How to Unlock Smartphones
While cell networks are now required to unlock devices for customers, they do make an effort not to release the phone right away. Most carriers currently require a minimum amount of paid service days before unlocking and have differing methods for going through this process. We will highlight the unlocking policies of major American cell providers below.
Verizon: In both prepaid and postpaid plans, Verizon will automatically unlock a device 60 days after the phone's purchase is made.
Sprint: Forty days after purchase, the device will be automatically unlocked within another two business days. Sprint is now part of T-Mobile so the brands will have similar policies.
T-Mobile: On postpaid plans, T-Mobile will remotely unlock the phone 40 days after purchase. For prepaid plans, the device will be unlocked after at least $100 is spent by the customer on that account and 14 days have passed since initial purchase. If that $100 is not spent, then the phone will only be eligible after waiting 365 days from purchase.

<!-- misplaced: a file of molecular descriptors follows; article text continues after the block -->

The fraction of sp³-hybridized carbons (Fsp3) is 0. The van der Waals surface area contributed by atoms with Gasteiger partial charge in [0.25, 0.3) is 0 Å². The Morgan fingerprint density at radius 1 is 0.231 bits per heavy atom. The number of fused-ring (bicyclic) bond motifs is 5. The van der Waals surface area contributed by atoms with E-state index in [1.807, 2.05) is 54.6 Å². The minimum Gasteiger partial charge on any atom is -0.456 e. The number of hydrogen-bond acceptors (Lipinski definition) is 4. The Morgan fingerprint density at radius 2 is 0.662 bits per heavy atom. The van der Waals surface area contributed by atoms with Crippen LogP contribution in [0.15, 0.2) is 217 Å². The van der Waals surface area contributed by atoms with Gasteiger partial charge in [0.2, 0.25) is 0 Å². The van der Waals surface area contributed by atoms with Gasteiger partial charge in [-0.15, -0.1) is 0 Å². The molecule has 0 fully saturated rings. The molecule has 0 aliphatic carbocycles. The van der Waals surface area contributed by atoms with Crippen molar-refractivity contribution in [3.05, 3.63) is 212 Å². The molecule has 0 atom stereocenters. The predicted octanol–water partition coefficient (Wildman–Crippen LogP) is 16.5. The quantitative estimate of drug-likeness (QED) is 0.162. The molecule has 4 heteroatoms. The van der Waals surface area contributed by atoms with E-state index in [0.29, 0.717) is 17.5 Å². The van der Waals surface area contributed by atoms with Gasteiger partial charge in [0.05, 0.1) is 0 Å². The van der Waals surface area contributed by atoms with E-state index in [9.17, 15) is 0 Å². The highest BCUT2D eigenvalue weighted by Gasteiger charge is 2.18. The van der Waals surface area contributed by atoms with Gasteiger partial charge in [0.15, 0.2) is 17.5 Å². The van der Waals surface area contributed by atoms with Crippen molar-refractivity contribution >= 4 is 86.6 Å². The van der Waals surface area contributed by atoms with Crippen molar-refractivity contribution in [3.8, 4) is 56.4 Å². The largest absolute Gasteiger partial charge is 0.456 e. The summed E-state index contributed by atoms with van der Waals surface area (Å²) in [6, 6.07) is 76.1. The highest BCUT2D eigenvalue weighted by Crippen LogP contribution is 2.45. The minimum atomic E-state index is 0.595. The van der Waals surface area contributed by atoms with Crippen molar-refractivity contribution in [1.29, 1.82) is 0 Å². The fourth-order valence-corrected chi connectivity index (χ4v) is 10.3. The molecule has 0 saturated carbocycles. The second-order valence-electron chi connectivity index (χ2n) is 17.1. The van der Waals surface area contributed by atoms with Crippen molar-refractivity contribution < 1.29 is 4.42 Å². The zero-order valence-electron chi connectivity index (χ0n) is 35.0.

AT&T: Postpaid customers will have to wait 60 days after purchase, then make an unlocking request through their AT&T account page. Prepaid customers can go through the same process after six months of service.
Boost Mobile: Boost requires a full year of paid service before allowing the device to be unlocked, at which point the customer can make a request through their support hotline at 1-888-BOOST-4U.
U.S. Cellular: This provider automatically unlocks phones on both prepaid and postpaid plans after 120 days of service.
All of these carriers may refuse to unlock a phone that is currently reported lost or stolen. They will also allow special allowances for military personnel who have been reassigned to another location outside of the network's service.
Originally Published: Apr 2, 2009